Right now there is a rather excellent exhibition at the Hotshoe Gallery, which is on until the 5th of March. It's a mix of contemporary and historical photography, curated by Daniel Campbell Blight and Brad Feuerhelm. I also had something to do with it, so this post counts as a bit of a plug, but I'd be impressed with the show even if I wasn't marginally involved, so there! My contribution is a text in the show catalogue / newspaper, which I've posted below with kind permission from the gallery.
Sigmund Freud's short essay of 1915, 'On Transience', offers us what might be described as a formula for the ephemeral: "Transience value is scarcity value in time". By this he means to assert that decay and disappearance need not be a source of anguish, indeed, he suggests that the perishable nature of objects makes them all the more valuable and worthy of our contemplation. Freud states that even though we are able to comprehend and fear that there will come a time when there is no longer any human consciousness remaining to comprehend anything whatsoever, this should only increase our enjoyment of what we create and what we examine. If we are to contemplate the ephemeral qualities of photography, we could do worse than to begin with Freud's assertion that the veridical fact of disappearance makes objects of desire all the more valuable.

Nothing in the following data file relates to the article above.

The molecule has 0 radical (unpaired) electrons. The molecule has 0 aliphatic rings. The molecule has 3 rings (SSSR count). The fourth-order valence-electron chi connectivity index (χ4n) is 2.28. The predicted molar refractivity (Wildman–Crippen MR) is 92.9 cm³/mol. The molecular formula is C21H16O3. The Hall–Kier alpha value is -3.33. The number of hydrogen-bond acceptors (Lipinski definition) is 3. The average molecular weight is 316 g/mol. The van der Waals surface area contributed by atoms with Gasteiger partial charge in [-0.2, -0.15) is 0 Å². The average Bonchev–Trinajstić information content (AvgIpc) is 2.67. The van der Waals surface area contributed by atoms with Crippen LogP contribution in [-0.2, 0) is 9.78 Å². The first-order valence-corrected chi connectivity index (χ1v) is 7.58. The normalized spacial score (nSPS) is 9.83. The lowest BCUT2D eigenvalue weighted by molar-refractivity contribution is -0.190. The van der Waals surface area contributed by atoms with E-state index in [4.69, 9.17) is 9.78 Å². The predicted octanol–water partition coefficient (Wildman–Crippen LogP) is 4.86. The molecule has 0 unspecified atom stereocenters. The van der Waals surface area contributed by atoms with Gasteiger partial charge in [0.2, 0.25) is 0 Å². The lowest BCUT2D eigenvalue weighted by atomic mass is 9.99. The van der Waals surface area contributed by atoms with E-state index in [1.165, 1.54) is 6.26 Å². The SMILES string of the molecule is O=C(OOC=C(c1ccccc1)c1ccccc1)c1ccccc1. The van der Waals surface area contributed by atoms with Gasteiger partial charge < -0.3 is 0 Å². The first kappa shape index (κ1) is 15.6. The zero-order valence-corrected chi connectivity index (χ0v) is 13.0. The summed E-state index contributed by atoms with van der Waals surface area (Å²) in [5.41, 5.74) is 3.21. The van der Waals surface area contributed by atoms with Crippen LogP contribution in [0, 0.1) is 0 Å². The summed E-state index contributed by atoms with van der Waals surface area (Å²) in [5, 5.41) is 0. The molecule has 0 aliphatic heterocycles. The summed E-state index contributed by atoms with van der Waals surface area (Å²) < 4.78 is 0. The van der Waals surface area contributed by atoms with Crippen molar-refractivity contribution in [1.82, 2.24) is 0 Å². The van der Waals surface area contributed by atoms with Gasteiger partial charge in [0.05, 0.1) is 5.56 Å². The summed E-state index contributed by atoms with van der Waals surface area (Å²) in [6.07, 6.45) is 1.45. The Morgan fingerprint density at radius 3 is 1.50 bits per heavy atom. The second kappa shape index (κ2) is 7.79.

David Maisel, 'Library of Dust',
But we must admit that things are perhaps not quite as simple as this - the ephemeral haunts our being more profoundly than just through our admiration for the preciousness of fleeting beauty. At a fundamental level, self-consciousness is the simplest quality of human life, the perception of a totality of thought, the singular there-ness of being. But we are constantly alienated, not only by our bodies, subject to the dragging weight of matter in time, but also by knowledge, or more particularly the awareness of the inevitability of things that are also impossible to imagine. Think of Samuel Beckett's famous statement at the end of 'The Unnameable' - "I can't go on, I'll go on." - our undead drive mocks us, whispering to us that we are everlasting. As humans, we find transience both inevitable yet simultaneously unthinkable.